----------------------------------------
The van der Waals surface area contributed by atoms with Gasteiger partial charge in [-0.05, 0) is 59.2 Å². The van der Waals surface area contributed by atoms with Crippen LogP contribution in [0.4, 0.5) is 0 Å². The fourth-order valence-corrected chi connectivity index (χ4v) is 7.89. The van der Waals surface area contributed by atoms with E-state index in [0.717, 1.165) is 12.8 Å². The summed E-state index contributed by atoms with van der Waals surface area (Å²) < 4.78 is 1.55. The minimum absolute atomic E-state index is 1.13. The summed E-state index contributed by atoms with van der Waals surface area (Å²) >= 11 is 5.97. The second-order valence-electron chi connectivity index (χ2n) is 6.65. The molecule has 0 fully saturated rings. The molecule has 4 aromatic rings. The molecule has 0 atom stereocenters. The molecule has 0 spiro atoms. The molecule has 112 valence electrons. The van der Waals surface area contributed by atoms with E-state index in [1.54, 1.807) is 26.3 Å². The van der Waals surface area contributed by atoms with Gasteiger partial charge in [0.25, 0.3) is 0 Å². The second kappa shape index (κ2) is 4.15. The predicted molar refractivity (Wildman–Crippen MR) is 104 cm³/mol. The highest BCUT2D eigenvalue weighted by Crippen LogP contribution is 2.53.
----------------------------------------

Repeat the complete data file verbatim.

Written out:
The van der Waals surface area contributed by atoms with Gasteiger partial charge in [-0.05, 0) is 59.2 Å². The van der Waals surface area contributed by atoms with Crippen LogP contribution in [0.4, 0.5) is 0 Å². The fourth-order valence-corrected chi connectivity index (χ4v) is 7.89. The van der Waals surface area contributed by atoms with E-state index in [0.717, 1.165) is 12.8 Å². The summed E-state index contributed by atoms with van der Waals surface area (Å²) < 4.78 is 1.55. The minimum absolute atomic E-state index is 1.13. The summed E-state index contributed by atoms with van der Waals surface area (Å²) >= 11 is 5.97. The second-order valence-electron chi connectivity index (χ2n) is 6.65. The molecule has 0 fully saturated rings. The molecule has 4 aromatic rings. The molecule has 0 atom stereocenters. The molecule has 0 spiro atoms. The molecule has 112 valence electrons. The van der Waals surface area contributed by atoms with E-state index in [1.54, 1.807) is 26.3 Å². The van der Waals surface area contributed by atoms with Gasteiger partial charge in [0.25, 0.3) is 0 Å². The second kappa shape index (κ2) is 4.15. The predicted molar refractivity (Wildman–Crippen MR) is 104 cm³/mol. The highest BCUT2D eigenvalue weighted by Crippen LogP contribution is 2.53.